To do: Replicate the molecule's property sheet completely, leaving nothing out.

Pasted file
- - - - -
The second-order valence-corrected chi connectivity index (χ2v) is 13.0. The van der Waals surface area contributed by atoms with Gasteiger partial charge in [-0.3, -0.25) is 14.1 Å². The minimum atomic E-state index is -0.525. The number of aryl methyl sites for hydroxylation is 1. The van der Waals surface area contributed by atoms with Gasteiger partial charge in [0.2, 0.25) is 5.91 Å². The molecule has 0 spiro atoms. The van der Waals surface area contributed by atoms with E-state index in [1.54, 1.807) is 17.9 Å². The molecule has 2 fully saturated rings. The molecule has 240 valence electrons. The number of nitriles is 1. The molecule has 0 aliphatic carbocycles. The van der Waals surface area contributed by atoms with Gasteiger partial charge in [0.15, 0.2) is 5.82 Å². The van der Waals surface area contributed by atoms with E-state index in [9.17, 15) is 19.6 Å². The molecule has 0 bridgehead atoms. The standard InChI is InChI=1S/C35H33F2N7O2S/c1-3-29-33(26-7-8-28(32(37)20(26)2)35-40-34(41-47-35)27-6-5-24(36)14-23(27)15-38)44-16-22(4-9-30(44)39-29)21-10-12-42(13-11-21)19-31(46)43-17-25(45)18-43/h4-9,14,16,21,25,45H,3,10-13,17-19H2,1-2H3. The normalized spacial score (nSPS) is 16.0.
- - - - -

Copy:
The second-order valence-corrected chi connectivity index (χ2v) is 13.0. The van der Waals surface area contributed by atoms with Gasteiger partial charge in [-0.3, -0.25) is 14.1 Å². The minimum atomic E-state index is -0.525. The number of aryl methyl sites for hydroxylation is 1. The van der Waals surface area contributed by atoms with Gasteiger partial charge in [0.2, 0.25) is 5.91 Å². The molecule has 0 spiro atoms. The van der Waals surface area contributed by atoms with E-state index in [1.54, 1.807) is 17.9 Å². The molecule has 2 fully saturated rings. The molecule has 240 valence electrons. The number of nitriles is 1. The molecule has 0 aliphatic carbocycles. The van der Waals surface area contributed by atoms with Gasteiger partial charge in [0.15, 0.2) is 5.82 Å². The van der Waals surface area contributed by atoms with E-state index in [9.17, 15) is 19.6 Å². The molecule has 0 bridgehead atoms. The standard InChI is InChI=1S/C35H33F2N7O2S/c1-3-29-33(26-7-8-28(32(37)20(26)2)35-40-34(41-47-35)27-6-5-24(36)14-23(27)15-38)44-16-22(4-9-30(44)39-29)21-10-12-42(13-11-21)19-31(46)43-17-25(45)18-43/h4-9,14,16,21,25,45H,3,10-13,17-19H2,1-2H3. The normalized spacial score (nSPS) is 16.0.